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Foundational Proof Checkers with Small Witnesses
, 2003
"... Proof checkers for proofcarrying code (and similar systems) can su#er from two problems: huge proof witnesses and untrustworthy proof rules. No previous design has addressed both of these problems simultaneously. We show the theory, design, and implementation of a proofchecker that permits small p ..."
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Cited by 24 (6 self)
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Proof checkers for proofcarrying code (and similar systems) can su#er from two problems: huge proof witnesses and untrustworthy proof rules. No previous design has addressed both of these problems simultaneously. We show the theory, design, and implementation of a proofchecker that permits small proof witnesses and machinecheckable proofs of the soundness of the system.
A costeffective foundational certified code system
, 2005
"... Certified code systems enable untrusted programs to be proven safe to execute in a machine–checkable manner. Recent work has focused on building foundational certified code systems, where safety is defined relative to a concrete machine architecture. We wish to build a cost–effective system, with pr ..."
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Cited by 4 (0 self)
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Certified code systems enable untrusted programs to be proven safe to execute in a machine–checkable manner. Recent work has focused on building foundational certified code systems, where safety is defined relative to a concrete machine architecture. We wish to build a cost–effective system, with practicality along two dimensions — the intellectual effort to engineer the proofs, and the resource usage by the machine in verifying these proofs. Thus, we factor the proof that a particular program is safe to execute into two parts, a generic part and a program–specific part. These parts are linked by a mediating logic, typically a type system, which we call the safety condition. Consequently, we must prove that all programs that satisfy this condition are safe to execute, and then, we prove that the particular program satisfies this safety condition. Moreover, each of these proofs must be done in a cost–effective manner. In previous work, we have described a machine–checkable proof for the first part, based on defining an operational semantics in LF and using the Twelf metalogic. For the second part, experience has shown that proof terms for a reasonable logic, or type system, are too big to generate, send across the network, and check. We wish to check adherence to the safety condition by an untrusted functional program. It remains to prove (in a machine–checkable manner) that the program implements the logic specified in a LF signature. We propose to accomplish this by static typechecking. We have designed an expressive type system using dependent refinements for this purpose. 1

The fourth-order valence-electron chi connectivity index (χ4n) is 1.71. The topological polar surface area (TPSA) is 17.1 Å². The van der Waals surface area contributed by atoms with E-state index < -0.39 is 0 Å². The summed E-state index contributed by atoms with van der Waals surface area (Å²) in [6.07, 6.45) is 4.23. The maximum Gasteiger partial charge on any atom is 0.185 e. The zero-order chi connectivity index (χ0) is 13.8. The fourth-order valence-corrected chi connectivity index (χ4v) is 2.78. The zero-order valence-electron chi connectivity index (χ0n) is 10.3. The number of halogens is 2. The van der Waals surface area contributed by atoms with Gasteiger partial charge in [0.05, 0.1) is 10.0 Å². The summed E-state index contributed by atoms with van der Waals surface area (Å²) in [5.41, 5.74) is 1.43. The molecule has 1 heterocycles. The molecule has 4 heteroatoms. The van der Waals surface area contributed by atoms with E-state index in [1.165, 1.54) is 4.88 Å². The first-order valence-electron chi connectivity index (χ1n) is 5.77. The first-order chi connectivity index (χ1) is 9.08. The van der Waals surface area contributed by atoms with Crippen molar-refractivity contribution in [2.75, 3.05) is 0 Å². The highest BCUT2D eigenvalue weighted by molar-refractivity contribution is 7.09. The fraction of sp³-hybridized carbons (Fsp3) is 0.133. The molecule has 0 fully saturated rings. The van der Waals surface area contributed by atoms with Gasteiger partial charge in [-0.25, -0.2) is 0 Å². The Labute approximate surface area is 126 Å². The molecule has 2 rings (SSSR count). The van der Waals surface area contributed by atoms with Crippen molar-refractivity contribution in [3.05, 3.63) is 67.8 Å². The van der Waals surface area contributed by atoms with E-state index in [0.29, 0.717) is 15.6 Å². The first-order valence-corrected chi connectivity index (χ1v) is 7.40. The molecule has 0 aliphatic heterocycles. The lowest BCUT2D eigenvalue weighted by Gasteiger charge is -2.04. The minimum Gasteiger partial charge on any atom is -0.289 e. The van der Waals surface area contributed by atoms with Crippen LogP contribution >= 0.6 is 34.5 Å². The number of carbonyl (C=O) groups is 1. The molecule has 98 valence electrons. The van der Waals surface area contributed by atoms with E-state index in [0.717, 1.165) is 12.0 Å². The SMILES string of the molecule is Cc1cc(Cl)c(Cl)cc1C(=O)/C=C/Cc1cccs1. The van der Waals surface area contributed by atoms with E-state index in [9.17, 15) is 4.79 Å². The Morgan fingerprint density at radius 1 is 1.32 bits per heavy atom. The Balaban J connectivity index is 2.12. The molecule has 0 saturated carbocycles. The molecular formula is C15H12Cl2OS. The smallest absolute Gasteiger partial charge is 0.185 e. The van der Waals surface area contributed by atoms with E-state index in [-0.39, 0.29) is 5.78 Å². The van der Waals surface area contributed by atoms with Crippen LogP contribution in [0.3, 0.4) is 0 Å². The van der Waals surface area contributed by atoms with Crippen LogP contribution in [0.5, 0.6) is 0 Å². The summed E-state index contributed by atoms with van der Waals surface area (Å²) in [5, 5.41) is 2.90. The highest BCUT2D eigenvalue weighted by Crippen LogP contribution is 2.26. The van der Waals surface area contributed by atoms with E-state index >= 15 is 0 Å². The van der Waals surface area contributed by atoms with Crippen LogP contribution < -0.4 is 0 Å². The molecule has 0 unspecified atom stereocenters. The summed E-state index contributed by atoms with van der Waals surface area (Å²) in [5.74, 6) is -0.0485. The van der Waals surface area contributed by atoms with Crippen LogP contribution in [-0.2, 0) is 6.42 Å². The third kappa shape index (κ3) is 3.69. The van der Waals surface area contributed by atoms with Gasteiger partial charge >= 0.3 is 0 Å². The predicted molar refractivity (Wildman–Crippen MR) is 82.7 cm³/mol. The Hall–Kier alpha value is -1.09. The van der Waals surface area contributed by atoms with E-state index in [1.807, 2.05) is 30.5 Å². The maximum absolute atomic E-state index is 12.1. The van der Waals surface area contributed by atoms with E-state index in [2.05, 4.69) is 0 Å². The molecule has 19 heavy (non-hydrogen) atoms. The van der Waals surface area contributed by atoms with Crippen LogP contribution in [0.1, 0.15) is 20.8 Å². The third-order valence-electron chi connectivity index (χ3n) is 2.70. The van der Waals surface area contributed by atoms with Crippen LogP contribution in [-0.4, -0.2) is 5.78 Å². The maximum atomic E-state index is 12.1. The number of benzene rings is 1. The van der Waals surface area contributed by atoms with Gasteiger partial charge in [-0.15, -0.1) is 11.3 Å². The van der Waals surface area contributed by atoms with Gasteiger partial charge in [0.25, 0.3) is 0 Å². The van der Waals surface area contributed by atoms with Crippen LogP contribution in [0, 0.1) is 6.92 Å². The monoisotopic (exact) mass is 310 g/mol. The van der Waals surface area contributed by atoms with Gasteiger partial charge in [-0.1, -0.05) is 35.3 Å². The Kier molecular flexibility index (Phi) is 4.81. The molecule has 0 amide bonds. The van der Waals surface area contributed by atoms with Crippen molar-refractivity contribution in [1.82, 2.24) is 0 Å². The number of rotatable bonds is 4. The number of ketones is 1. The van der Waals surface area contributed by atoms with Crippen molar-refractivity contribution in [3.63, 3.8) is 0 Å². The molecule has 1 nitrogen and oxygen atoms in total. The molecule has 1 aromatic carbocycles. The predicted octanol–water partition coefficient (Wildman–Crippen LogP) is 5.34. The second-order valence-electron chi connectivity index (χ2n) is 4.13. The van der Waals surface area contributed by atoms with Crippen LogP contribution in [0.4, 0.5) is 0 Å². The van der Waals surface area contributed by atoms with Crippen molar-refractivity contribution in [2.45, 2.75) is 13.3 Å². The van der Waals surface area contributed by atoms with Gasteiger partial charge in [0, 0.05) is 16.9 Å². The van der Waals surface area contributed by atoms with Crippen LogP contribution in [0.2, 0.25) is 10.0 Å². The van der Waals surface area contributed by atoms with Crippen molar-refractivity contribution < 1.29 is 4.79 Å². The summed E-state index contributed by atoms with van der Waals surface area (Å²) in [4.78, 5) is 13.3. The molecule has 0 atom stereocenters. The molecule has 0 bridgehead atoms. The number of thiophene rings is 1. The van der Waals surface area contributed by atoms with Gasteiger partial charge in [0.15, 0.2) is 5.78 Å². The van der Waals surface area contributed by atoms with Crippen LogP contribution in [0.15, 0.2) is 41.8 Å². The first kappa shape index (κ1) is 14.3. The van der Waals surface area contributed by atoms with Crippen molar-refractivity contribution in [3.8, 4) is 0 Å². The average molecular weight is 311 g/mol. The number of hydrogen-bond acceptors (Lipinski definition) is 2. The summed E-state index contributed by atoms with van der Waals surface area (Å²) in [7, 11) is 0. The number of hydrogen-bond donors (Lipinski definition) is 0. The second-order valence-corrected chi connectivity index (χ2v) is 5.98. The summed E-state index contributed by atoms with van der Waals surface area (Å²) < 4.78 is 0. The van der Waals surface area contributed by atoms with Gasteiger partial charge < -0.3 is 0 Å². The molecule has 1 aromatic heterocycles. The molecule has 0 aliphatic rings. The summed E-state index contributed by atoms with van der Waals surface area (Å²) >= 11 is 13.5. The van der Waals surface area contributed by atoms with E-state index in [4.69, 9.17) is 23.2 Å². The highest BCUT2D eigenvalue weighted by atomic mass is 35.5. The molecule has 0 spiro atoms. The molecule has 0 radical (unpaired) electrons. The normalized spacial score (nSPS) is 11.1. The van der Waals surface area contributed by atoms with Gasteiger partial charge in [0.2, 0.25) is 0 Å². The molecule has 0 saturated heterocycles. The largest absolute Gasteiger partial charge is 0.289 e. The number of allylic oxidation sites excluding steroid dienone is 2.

A syntactic account of singleton types via hereditary substitution
, 2009
"... We give a syntactic proof of decidability and consistency of equivalence for the singleton type calculus, which lies at the foundation of modern module systems such as that of ML. Unlike existing proofs, which work by constructing a model, our syntactic proof makes few demands on the underlying proo ..."
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Cited by 3 (2 self)
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We give a syntactic proof of decidability and consistency of equivalence for the singleton type calculus, which lies at the foundation of modern module systems such as that of ML. Unlike existing proofs, which work by constructing a model, our syntactic proof makes few demands on the underlying proof theory and mathematical foundation. Consequently, it can be — and has been — entirely formulated in the Twelf metalogic, and provides an important piece of a Twelfformalized typesafety proof for Standard ML. The proof works by translation of the singleton type calculus into a canonical presentation, adapted from work on logical frameworks, in which equivalent terms are written identically. Canonical forms are not preserved under standard substitution, so we employ an alternative definition of substitution called hereditary substitution, which contracts redices that arise during substitution. 1